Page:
Manitoba’s premier on Saturday repeated his call for unused doses of COVID-19 vaccines in the U.S. to be shipped to Canada — and said President Joe Biden needs to “get out of the way.”
Brian Pallister said the Prairie province’s vaccine team has told him they could vaccinate an additional 100,000 Manitobans in the next 10 days if they had the vaccine supply to do it.
“We have trucks with freezers ready to go…. We could have them back by tonight,” Pallister said at a rare Saturday morning news conference.
“Thus far, President Biden has said no. I say, ‘Let’s go, Joe.’ The right answer is yes. We need your help, and we need it now.”
Pallister pointed to Manitoba’s agreement to have truckers vaccinated in North Dakota — which he said has so far allowed more than 1,000 truckers crossing the border to get immunized — as an example of how provinces and states want to work together on their vaccine rollouts.
Manitoba was working on another plan with the state to ship some of its unused doses up to Canada, Pallister said, but it was “kiboshed” by the White House.
“We and North Dakota have built a very strong relationship. We had an agreement in the planning stages we were wanting to implement that would have [gotten] thousands of vaccines up here,” Pallister said.
“I’m advocating for the United States and the White House in particular to get out of the way and let the states and provinces co-operate on getting vaccines that are in freezers in the United States up into Canada, into arms.”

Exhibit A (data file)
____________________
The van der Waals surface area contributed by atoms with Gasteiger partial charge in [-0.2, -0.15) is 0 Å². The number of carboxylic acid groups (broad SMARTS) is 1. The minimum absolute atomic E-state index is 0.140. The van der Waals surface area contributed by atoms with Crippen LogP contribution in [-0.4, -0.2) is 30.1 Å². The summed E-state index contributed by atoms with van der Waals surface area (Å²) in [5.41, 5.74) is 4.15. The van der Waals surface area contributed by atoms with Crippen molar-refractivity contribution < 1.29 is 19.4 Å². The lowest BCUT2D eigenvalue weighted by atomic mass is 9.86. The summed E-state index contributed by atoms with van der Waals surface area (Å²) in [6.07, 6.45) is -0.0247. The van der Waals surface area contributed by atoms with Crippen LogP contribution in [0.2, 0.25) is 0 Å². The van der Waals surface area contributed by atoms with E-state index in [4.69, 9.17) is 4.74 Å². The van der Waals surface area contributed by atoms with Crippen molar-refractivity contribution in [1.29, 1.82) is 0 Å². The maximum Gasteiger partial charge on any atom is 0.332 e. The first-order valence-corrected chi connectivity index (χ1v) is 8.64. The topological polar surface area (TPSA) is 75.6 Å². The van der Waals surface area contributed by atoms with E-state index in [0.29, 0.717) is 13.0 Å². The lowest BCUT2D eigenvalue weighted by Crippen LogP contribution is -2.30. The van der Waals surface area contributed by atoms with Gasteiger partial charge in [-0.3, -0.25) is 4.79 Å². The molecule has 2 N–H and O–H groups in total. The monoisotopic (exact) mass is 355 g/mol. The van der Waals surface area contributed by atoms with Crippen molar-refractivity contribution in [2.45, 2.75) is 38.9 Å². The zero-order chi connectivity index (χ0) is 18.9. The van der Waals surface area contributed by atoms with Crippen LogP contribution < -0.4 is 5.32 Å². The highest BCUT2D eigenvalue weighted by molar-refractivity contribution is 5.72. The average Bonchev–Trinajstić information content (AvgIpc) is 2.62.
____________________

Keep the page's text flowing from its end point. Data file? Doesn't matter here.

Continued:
As of Friday, more than 56 per cent of people 18 and older in Manitoba had received at least one vaccine dose, the province’s online vaccine dashboard says. Nearly 48 per cent of those 12 and older have received at least one shot.
Officials said this week Manitoba still plans to get two doses to everyone 12 and up who wants to be vaccinated by the end of July. The target for delivering all first doses is still June 9, the province’s latest vaccine technical briefing document says.
Meanwhile, people who meet certain criteria were able to start booking appointments for their second doses on Friday.
Indigenous people in Manitoba will be eligible to book second dose appointments starting Monday. Those who got the first dose at least 21 days ago for the Pfizer-BioNTech shot or at least 28 days ago for the one from Moderna qualify.
Pallister’s call for more vaccines comes as Manitoba battles its rising third wave of COVID-19, which has strained the province’s capacity to care for its sickest patients.
Five intensive care patients from Manitoba have now been transferred to hospitals in Ontario to free up space, with plans to move as many as 15 more if needed, officials said.
On Friday, Pallister asked Ottawa to send Manitoba critical care nurses, respiratory therapists and contact tracers to help fight rising COVID-19 numbers.
Intergovernmental Affairs Minister Dominic LeBlanc said he expects the federal government will be able to “do what’s necessary” to help Manitoba by the end of the weekend.